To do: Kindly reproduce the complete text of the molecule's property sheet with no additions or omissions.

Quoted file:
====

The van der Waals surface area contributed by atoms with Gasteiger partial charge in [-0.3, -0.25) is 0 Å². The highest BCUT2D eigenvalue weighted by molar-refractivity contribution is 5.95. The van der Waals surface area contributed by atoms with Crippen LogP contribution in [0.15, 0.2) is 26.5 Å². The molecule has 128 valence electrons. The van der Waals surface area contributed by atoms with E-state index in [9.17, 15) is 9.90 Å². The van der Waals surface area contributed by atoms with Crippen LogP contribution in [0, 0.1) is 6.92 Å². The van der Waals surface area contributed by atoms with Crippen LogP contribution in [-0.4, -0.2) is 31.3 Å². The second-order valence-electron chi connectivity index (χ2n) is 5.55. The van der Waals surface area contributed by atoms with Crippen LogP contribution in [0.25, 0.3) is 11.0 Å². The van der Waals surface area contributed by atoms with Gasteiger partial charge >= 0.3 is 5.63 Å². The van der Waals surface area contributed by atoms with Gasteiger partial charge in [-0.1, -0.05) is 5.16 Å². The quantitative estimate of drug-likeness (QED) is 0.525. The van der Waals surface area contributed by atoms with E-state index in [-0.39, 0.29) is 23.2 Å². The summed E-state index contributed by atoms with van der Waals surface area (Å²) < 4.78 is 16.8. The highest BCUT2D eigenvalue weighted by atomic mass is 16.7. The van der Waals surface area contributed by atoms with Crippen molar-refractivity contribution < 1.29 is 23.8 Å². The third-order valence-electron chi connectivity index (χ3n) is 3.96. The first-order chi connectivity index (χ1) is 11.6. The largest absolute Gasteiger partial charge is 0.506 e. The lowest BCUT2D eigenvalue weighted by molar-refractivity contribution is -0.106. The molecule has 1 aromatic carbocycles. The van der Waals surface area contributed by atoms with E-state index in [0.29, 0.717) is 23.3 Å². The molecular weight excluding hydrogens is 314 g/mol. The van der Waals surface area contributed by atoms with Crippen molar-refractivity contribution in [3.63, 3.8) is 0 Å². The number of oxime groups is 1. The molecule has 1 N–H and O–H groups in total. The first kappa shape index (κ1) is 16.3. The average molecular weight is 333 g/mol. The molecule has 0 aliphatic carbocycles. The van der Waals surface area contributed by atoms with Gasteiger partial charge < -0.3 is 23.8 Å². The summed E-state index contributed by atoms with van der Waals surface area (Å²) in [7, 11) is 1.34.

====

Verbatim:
The van der Waals surface area contributed by atoms with Gasteiger partial charge in [-0.3, -0.25) is 0 Å². The highest BCUT2D eigenvalue weighted by molar-refractivity contribution is 5.95. The van der Waals surface area contributed by atoms with Crippen LogP contribution in [0.15, 0.2) is 26.5 Å². The molecule has 128 valence electrons. The van der Waals surface area contributed by atoms with E-state index in [9.17, 15) is 9.90 Å². The van der Waals surface area contributed by atoms with Crippen LogP contribution in [0, 0.1) is 6.92 Å². The van der Waals surface area contributed by atoms with Crippen LogP contribution in [-0.4, -0.2) is 31.3 Å². The second-order valence-electron chi connectivity index (χ2n) is 5.55. The van der Waals surface area contributed by atoms with Crippen LogP contribution in [0.25, 0.3) is 11.0 Å². The van der Waals surface area contributed by atoms with Gasteiger partial charge >= 0.3 is 5.63 Å². The van der Waals surface area contributed by atoms with Gasteiger partial charge in [-0.1, -0.05) is 5.16 Å². The quantitative estimate of drug-likeness (QED) is 0.525. The van der Waals surface area contributed by atoms with E-state index in [-0.39, 0.29) is 23.2 Å². The summed E-state index contributed by atoms with van der Waals surface area (Å²) < 4.78 is 16.8. The highest BCUT2D eigenvalue weighted by atomic mass is 16.7. The van der Waals surface area contributed by atoms with Crippen molar-refractivity contribution < 1.29 is 23.8 Å². The third-order valence-electron chi connectivity index (χ3n) is 3.96. The first-order chi connectivity index (χ1) is 11.6. The largest absolute Gasteiger partial charge is 0.506 e. The lowest BCUT2D eigenvalue weighted by molar-refractivity contribution is -0.106. The molecule has 1 aromatic carbocycles. The van der Waals surface area contributed by atoms with E-state index in [0.29, 0.717) is 23.3 Å². The molecular weight excluding hydrogens is 314 g/mol. The van der Waals surface area contributed by atoms with Crippen molar-refractivity contribution in [3.63, 3.8) is 0 Å². The number of oxime groups is 1. The molecule has 1 N–H and O–H groups in total. The first kappa shape index (κ1) is 16.3. The average molecular weight is 333 g/mol. The molecule has 0 aliphatic carbocycles. The van der Waals surface area contributed by atoms with Gasteiger partial charge < -0.3 is 23.8 Å². The summed E-state index contributed by atoms with van der Waals surface area (Å²) in [7, 11) is 1.34.